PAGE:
Helping youth implement positive coping strategies – Using an App: An experience sampling study and mobile intervention

Blog - Reach Youth

Reach is a youth program in Victoria, Australia, that helps youth to live thriving lives. One way they do this is by teaching them coping strategies for stressful situations in daily life. The organization did not know if its program was effective, so they turned to iPod-based experience sampling.

In order to use iPods for experience sampling, Reach created a smartphone app, Wazzup. This app would ask students questions about their life, if using a strategy was necessary, and how well (or if) the student implemented the strategy.

For seven days, once in the morning and evening, students were asked questions about:

Affect and Activation: Unpleasant to pleasant sliding scale, Passive to active sliding scale

Event valence: “What’s the main thing that’s happened to you since you last responded? (Something unpleasant happened. Something nice happened.)

Event type: “What was the event mainly related to? (Close friend(s), Family, Health and body, Peer(s)/schoolmate(s), School/schoolwork, Work/non-school)

Positive and negative affect: Assessed 30 emotions on a sliding scale.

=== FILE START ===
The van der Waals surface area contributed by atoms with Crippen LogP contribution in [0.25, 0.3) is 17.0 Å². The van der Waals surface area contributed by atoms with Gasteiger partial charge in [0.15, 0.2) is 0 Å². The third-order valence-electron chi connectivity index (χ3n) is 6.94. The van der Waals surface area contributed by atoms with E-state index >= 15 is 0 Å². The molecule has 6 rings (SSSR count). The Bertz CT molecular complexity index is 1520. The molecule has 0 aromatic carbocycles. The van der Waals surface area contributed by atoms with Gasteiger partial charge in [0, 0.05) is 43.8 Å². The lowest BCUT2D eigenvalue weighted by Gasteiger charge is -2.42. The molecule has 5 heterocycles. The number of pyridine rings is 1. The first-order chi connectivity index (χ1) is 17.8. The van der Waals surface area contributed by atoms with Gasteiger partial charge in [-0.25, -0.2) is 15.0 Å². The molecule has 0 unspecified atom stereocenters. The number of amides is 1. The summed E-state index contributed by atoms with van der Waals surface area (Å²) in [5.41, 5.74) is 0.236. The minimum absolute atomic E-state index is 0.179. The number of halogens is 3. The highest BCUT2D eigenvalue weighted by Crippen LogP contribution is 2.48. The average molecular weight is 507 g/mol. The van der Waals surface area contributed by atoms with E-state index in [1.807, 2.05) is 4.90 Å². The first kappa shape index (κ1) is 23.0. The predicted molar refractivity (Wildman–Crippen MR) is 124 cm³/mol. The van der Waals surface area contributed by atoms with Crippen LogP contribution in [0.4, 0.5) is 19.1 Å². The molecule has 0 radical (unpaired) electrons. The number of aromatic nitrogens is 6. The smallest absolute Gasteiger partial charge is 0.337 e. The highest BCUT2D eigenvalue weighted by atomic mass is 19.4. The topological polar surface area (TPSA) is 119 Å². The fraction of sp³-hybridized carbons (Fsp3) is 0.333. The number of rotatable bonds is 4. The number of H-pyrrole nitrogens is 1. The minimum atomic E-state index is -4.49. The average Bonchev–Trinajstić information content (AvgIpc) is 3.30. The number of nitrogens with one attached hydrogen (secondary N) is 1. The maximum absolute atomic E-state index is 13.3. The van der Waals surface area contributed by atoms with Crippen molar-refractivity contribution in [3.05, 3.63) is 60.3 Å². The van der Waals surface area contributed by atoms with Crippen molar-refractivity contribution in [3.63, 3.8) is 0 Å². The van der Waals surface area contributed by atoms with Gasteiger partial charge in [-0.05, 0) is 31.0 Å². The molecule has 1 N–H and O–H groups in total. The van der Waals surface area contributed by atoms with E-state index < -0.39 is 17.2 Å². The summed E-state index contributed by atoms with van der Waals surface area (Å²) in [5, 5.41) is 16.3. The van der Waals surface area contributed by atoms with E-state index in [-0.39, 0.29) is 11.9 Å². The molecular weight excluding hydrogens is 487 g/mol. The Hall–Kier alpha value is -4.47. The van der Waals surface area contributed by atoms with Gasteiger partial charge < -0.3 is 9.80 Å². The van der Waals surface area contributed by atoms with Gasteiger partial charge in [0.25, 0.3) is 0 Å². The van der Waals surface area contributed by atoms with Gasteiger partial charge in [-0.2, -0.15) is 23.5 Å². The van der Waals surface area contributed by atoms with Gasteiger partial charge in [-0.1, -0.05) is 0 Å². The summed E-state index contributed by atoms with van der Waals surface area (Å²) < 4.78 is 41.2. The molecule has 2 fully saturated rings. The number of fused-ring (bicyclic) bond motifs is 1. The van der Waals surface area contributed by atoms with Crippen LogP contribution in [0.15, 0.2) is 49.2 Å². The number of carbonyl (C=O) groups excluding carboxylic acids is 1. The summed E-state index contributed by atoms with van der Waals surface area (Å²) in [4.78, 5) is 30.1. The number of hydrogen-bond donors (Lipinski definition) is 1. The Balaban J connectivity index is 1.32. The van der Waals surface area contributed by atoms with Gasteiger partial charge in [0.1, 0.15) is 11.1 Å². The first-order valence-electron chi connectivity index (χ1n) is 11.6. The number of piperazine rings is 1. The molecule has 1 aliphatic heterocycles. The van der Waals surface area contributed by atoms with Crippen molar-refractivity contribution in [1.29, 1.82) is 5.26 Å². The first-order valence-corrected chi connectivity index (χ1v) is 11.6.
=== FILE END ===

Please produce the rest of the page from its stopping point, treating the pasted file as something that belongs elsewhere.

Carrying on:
Strategy use: (Out of 18) Youth selected whether they were choosing a “positive” (healthy) or “negative” (unhealthy) strategy of dealing with a stressful situation. Then, they selected the specific strategy they used from a dropdown box, including options such as, “I imagined the situation from someone else’s perspective,” “I cherished the moment,” or “I tried to avoid the situation.

 

At the end of the study, they observed how students learned, and changed their strategies over time. In addition, they were able to track affect and activation over time, as well. The researchers plan to use the app to help them learn about youth, and have positive impacts on their lives.

 

Reference:

Chin, T., Rickard, N. S., & Vella-Brodrick, D. A. (2016). Development and feasibility of a mobile experience sampling application for tracking program implementation in youth well-being programs. Psychology of Well-Being,6(1), 1-12.